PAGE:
EDITOR’S NOTE — WSLC: Honor collective bargaining and statutory pay requirements by funding the contracts and healthcare agreements for state employees, teachers, and other educational staff who kept our state going throughout the pandemic. Legislators can also increase pay for part-time community and technical college faculty, paraeducators and other low-wage education professionals.

The Stand (March 9) — Status report on pro-worker bills in Olympia

► From the Seattle Times — Seattle court to Amazon: Time to improve safety at Kent warehouse — Amazon may be on the hook to make changes to improve worker safety at a Kent warehouse following a new court ruling. After state regulators cited Amazon for failing to create a safe work environment, Amazon sued the Department of Labor and Industries in October. Amazon argued the department had stacked the system against employers, in part because the company is expected to implement some of the proposed changes even while Amazon appeals the citation. A federal judge in Seattle ruled Tuesday against Amazon, finding the department did not violate Amazon’s due process rights.

► From the PS Business Journal — Kitsap County wages growing at the second fastest rate in U.S. — Kitsap County’s 12.7% wage increase from Q3 2021 to Q3 2022 is the second-highest in the country. Average weekly wages in Kitsap County grew from $1,167 to $1,313 during that time frame. It was more than the national average wage increase of 6.7% and Washington state’s 5.2% rise.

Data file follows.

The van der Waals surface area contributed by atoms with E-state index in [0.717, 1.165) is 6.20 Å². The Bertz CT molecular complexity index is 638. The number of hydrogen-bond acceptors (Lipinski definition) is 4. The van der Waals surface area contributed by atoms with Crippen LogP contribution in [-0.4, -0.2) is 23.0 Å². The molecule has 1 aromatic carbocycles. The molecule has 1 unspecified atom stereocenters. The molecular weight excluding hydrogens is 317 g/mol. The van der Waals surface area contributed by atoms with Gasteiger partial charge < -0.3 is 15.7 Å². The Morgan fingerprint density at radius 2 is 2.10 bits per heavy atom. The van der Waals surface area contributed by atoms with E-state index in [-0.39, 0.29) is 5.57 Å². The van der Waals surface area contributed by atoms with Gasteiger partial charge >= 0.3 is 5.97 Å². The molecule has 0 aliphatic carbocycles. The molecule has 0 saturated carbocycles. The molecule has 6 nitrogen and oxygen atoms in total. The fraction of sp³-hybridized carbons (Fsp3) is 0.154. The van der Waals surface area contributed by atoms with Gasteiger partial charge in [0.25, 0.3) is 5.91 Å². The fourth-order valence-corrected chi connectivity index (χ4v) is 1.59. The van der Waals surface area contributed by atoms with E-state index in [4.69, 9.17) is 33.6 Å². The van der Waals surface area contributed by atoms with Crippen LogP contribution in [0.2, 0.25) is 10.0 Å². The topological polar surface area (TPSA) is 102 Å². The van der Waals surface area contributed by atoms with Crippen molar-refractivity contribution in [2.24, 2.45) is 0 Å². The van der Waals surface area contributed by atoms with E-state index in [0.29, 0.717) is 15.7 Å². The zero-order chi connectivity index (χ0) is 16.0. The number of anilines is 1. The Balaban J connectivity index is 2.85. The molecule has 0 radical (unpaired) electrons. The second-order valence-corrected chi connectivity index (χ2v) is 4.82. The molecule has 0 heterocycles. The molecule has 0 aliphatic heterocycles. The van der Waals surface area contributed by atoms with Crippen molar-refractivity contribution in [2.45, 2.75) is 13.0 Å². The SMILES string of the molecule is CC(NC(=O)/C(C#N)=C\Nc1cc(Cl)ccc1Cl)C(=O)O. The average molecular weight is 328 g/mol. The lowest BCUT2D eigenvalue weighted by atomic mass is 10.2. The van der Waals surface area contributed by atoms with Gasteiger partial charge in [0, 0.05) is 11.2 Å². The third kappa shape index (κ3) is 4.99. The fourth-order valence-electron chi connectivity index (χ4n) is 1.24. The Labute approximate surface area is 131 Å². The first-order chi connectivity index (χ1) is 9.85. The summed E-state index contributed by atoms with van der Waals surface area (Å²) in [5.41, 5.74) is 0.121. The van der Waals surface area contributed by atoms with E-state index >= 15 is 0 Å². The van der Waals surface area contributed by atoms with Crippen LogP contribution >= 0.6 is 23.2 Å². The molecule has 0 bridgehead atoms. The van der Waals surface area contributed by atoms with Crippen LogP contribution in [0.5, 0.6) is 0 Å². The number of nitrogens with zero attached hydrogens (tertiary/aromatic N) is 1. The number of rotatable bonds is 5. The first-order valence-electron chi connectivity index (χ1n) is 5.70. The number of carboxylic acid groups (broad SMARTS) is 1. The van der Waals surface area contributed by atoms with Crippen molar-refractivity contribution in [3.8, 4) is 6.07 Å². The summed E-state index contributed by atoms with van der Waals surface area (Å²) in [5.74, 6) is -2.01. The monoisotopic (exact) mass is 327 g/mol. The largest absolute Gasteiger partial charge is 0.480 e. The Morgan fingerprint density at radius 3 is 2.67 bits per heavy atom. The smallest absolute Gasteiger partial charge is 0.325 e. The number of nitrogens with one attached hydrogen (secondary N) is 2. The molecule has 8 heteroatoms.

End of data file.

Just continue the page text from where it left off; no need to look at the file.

► From Crosscut — Washington’s first carbon auction sold pollution for $300 million — Under the Climate Commitment Act, the money will go toward funding climate solutions and investing in communities that face environmental injustice.




► From the NW Labor Press — Rest in power, Sister Aida (by Oregon AFL-CIO President Graham Trainor) — The Oregon labor movement suffered a great and devastating loss on Feb. 27 when our sister and Oregon AFL-CIO secretary-treasurer, Aida Aranda, passed away suddenly. To say that she was a trailblazer or that she touched the lives of countless workers would be an understatement. To share how her warm smile, calm presence, and bold leadership made organizations she worked with better wouldn’t tell the full story either.

► Her obituary from NE Labor Press — Aida Aranda, 1962-2023